7th APRIL 2015 - Vol.XXXVIII No.018
World News

New settlements plan enrages Palestinians

JERUSALEM: Israeli authorities yesterday said they are moving ahead with a new proposal to build 1,400 apartments in east Jerusalem, enraging Palestinians who denounced the plan as another settler land grab.

Palestinians have already broken off peace talks with Israel for refusing to halt construction in east Jerusalem and the West Bank. They claim these areas, which Israel captured in 1967, and the Hamas-ruled Gaza Strip for a future state.

Jerusalem officials confirmed they were aware of the plan, but would not say when the city's planning committee would vote on it.

"Jerusalem City Hall continues to advance construction for Arabs and Jews alike according to the master plan," the spokesman's office said. "New construction in Jerusalem is necessary to the development of the city."

The international community has never recognised the annexation, and considers Israeli housing developments in east Jerusalem to be illegal settlements. The Palestinians hope to make east Jerusalem their capital.

The latest plan, to build 1,400 apartments in the existing Jewish area of Gilo, is being promoted by the Jerusalem Development Authority, a joint corporation of the Israeli government and the Jerusalem municipality.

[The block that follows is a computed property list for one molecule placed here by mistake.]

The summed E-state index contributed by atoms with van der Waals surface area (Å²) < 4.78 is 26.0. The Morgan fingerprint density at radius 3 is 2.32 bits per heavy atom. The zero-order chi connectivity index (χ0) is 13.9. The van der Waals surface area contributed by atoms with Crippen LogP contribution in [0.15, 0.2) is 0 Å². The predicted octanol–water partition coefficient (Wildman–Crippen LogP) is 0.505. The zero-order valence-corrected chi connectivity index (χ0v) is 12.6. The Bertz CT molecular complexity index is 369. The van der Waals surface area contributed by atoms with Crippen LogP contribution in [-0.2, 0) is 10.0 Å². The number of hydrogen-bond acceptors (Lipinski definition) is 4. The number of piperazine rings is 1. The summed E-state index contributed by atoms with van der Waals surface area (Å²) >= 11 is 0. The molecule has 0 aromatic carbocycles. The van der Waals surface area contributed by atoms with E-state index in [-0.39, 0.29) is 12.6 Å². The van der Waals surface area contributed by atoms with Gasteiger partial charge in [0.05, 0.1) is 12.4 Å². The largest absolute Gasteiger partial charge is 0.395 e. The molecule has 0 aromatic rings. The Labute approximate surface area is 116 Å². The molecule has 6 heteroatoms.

Gilo is a sprawling development of some 40,000 people on Jerusalem's southern edge, built on lands captured in 1967.

Although construction would likely not begin for years, the Palestinians said the new plan undermined hopes for peace.

"This proves our point that the Israeli government has chosen settlements and not peace," said senior Palestinian official Saeb Erekat.

He urged the US "to hold the Israeli government fully responsible" for the breakdown in peace talks and to support an upcoming Palestinian initiative to get a UN Security Council condemnation of Israeli settlement construction.

Word of the plan also elicited a new round of US condemnation. "We find unilateral actions of this sort to be counterproductive in efforts to get sides to negotiate on the core issues," US Embassy spokesman Kurt Hoyer said.

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